With expanded October, a lesser regular seasonBy
I wonder if anyone has taken an objective look at the Major League Baseball playoffs and said that the October dance needs more teams because that’s what we’re about to get. If baseball’s latest proposal goes through, each league will send an additional team to the playoffs, and the two Wild Card clubs will play a best-of-three series in advance of the LDS rounds.
For many reasons, I don’t find this a particularly appealing idea. For one, as I wrote in early November, the playoffs are simply too long. To maximize national TV exposure, baseball has added more days off than are necessary in October, and the result is a schedule that’s simply too slow after a 162-game regular season. Adding another round and another three or four days to the calendar will slow things to a crawl.
But that’s the lesser argument. The more compelling critique of this plan involves the fact that it cheapens the regular season. Jeff Passan, in a withering takedown of the plan, summarizes:
Imagine the following: The Tampa Bay Rays and New York Yankees enter the season’s last week with 95 wins apiece. The Boston Red Sox, with 90 wins, hold a comfortable lead for the second wild-card spot, and Minnesota and Texas, each with 90 wins, have wrapped up their divisions. Suddenly, the only teams playing for something in that last week are the two best in the league. They will do everything they can to avoid a wild-card spot despite having clinched playoff spots already. Empty their rotations. Play full bore. A five-game series in the first round is already a crapshoot. A three-game series would be a complete toss-up.
Let’s say the Yankees win the AL East. The Rays exhausted their pitching staff while a team they were five games better than during the regular season – the six-month-long, 162-game regular season – was able to set up its rotation and rest its players. And that’s fair how, exactly?
Passan’s piece highlights the fiscal drive behind the added Wild Card round. Owners figure they can cash on if more teams are in the playoffs because they’ll get more money from the gate receipts, more money from TV and more money from merchandise sales. The owners’ pockets are happy, and when the owners’ pockets are happy, the players are usually well compensated too.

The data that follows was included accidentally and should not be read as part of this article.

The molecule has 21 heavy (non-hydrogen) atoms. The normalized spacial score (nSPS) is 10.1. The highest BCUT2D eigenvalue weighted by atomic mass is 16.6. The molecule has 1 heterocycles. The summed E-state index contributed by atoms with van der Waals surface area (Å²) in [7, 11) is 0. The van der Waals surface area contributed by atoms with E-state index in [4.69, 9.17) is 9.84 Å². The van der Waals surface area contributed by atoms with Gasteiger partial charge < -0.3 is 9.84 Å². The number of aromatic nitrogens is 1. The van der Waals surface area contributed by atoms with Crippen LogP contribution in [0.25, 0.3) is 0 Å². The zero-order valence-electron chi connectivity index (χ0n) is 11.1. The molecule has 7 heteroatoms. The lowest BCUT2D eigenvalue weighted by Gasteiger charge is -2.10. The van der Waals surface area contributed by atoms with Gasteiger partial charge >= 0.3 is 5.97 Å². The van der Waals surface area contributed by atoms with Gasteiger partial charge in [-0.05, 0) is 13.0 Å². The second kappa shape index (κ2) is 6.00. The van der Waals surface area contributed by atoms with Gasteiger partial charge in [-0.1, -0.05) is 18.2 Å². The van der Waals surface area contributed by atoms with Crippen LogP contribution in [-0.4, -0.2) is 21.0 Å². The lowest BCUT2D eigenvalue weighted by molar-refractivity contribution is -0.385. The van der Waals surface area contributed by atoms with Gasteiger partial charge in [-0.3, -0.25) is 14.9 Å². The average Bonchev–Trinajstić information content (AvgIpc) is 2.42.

“As a member of a club, you’re talking about extra chances to get into the playoffs and have your season look like a success,” one MLB source said to Passan. “I make the playoffs, I keep my job.”
Passan sees this plan as the further lessening of the regular season. If one third of all baseball teams are in the playoffs, the rat race matters less and less. While Selig and Co. could opt to implement instant replay or ask Fox and ESPN executives to tone down the Boston/New York overkill and expand the overall appeal of the game, they’re going instead for the quick fix.
“Whether it’s the three-game series favored by the majority or the one-game-and-out playoff espoused by some writers – another potential insult to whatever remains of the regular season – the wrongs of expanding baseball’s postseason far outweigh the rights,” Passan wrote. Baseball, he says, “needs to stay true to itself, or at least whatever of itself remains, whatever part hasn’t been cannibalized by a god that’s colored green.”